To the extent that its ability to tile the plane with isosceles right triangles is relevant to the remaining properties of Rule 110, one ought to examine the uniqueness of this characteristic. Consider the eight neighborhoods of a automaton and their relation to tile formation:
|0 0 0||0||quiescent state and interior of the triangle|
|0 0 1||1||left expansivity, defining hypotenuse|
|0 1 0||1||permanence of left edge (x10 1)|
|0 1 1||a||[square up top left corner]|
|1 0 0||0||interior, when next to left edge|
|1 0 1||b||[close off bottom]|
|1 1 0||1||permanence of left edge (x10 1)|
|1 1 1||0||top edge gives way to interior|
Six of the eight transitions are hardly controversial; that the ones marked a and b should evolve to 1, if not evident at first sight, becomes apparent after examining a trial evolution. Leaving the values a and b open for the moment, the Wolfram scheme of rule numbering yields four alternatives,
In Figure 1.2 we see that Rules 70 and 78 are clearly disappointing, whereas Rule 102 shows some character; nevertheless closing the right-angle vertex leads to lots of diagonal protuberances which do not look very tile-like.
In essence, Rule 110 seems to be uniquely defined for tiling purposes. Of course, we could experiment with triangles with a horizontal hypotenuse, and there may be other interesting figures, even if not available with (2,1) rules. Within the realm of binary, first-neighbor automata, are there other rules for which similar results can be inferred? The Santa Fe AI archive mentions Rule 54 as possibly having computability traits in common with Rule 110.
Generalizing to bigger neighborhoods, (2,2) rules might be a place to start. First choice might be the iterate of Rule 110, which is Rule 729E529E (in hexadecimal). Gliders still exist, although with an altered appearance due to essentially displaying every second generation of Rule 110 and seeing triangles collapse twice as fast because of the new light velocity.
To obtain a rule with the same rate of collapse, a table similar to the one shown above can be constructed. But the results are substantially the same, and there is much redundancy due to the don't-care conditions on the left to guarantee that the triangle has the desired right-hand structure. In fact, one is practically embedding a (2,1) automaton into a (2,2) automaton by ignoring the outer margin. However the choice of an image for the neighborhood (x x 1 1 0) is less critical, and gives some variation.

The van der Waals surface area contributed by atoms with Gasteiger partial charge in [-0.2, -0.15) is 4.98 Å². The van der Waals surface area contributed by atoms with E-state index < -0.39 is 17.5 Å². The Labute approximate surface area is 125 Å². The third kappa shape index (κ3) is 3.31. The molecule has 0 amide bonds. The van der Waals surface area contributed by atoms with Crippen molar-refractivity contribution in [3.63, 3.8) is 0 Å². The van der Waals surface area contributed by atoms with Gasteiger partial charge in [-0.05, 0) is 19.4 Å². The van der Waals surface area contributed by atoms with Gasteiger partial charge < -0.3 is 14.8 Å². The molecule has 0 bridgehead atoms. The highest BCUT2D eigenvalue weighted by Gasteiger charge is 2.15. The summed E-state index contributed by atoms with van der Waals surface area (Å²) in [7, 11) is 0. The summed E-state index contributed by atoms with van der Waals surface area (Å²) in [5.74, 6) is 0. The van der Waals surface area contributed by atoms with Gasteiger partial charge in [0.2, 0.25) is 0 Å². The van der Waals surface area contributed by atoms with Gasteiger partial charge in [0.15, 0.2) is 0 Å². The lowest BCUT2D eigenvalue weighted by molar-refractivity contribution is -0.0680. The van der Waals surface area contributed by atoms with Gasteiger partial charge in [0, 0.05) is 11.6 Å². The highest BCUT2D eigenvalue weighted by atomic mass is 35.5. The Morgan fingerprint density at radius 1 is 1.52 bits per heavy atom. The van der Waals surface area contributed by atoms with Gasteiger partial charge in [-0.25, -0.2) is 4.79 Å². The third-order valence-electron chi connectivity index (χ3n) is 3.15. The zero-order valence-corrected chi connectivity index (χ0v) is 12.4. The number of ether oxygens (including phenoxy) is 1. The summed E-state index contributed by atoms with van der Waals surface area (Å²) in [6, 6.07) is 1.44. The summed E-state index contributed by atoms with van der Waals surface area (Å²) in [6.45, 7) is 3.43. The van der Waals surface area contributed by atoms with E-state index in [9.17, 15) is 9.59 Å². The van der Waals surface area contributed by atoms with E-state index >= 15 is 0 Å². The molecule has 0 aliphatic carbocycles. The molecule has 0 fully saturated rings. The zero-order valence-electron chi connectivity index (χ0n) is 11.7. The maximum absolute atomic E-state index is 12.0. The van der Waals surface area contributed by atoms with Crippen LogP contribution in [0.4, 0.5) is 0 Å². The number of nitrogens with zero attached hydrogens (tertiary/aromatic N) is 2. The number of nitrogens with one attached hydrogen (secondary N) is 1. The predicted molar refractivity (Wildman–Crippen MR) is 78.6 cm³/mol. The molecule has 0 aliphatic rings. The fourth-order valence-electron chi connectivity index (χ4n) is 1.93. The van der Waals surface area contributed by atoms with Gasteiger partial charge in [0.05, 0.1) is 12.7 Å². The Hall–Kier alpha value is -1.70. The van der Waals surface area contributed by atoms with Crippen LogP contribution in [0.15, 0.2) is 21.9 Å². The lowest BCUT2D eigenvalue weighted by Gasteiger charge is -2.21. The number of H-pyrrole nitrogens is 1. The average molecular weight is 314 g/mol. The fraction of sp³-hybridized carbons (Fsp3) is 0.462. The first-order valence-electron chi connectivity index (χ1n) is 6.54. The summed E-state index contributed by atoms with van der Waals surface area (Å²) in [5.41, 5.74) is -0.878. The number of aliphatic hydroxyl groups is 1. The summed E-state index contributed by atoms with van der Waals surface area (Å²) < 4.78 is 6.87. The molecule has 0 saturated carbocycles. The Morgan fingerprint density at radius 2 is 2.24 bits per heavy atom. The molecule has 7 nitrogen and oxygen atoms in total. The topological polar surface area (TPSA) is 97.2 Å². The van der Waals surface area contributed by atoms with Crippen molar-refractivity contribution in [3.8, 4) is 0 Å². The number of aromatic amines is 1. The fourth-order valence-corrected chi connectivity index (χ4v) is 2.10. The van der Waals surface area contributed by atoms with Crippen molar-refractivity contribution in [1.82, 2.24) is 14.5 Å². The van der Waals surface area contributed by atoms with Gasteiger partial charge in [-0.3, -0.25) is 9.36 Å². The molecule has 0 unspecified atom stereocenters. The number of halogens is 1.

In fact, tinkering with any of the rules shouldn't alter their behavior much. Wentian Li and others have studied the amount of tinkering required to drastically change the nature of the rule, and of course found that some rules were more sensitive than others. In general, if any of the diagrams, especially the de Bruijn diagram, have meagre linkages between loops sparsely interconnected, cutting or adding links can have drastic consequences. If the diagrams are more prolifically connected, such changes can go practically unnoticed. There is a perturbation theory of sorts for rules and their graphs.
There are gliders in rules with more than two states, but relating them to a tiling supposes a better idea of what the tiles should look like than has been discussed here. As to why tiling by triangles or other tokens should be different from tiling with individual cells, the answer is that the rule has been subsumed into the shape of the tile, and the requirement is the purely geometric one of filling the plane (perhaps with selected overlap) and the rule need no longer be consulted. Although that just gives bigger tiles, it seems to be useful change of emphasis.
Some (2,2) rules displaying triangles and gliders to some extent or other are: 3CBC3CBC, 3CFC3CBC, 3CBC3CFC, 3CFC3CFC, 7CFCFCBC. The main freedom lies in deciding what to do with short sequences of 1's - start a new triangle, or not.
Figure 1.3 shows a sample of the evolution according to the second neighbor, binary rule 3CBC3CFC, which resembles Rule 110. Not all triangles are completely rimmed, and the gliders seem to be quite a bit weaker than those in Rule 110. But there are several other nearby rules, all of which show gliders to one degree or another, all waiting to be examined.
Although it still represents the same rule, there is a blocking technique described by Moore and Drisko  which will transform any rule into an equivalent two-neighbor rule. The (2,1) Rule 110 transforms into the (4,1/2) Rule 1EF4BEF4, a sample of whose evolution is shown in Figure 1.4. Gliders and the ether are still recognizable, but the half-integer radius breaks up the planar tiling which is the most evident aspect of Rule 110.
The right side of Figure 1.4 shows some mean field contours for Rule 1EF4BEF4 from which two fixedpoints are evident. one of which reflects the fact that 00 pairs, representing an unused quiescent background, give an unstable fixed point. The other corresponds to a higher density, and presumably relates to the stable background provided by the ether.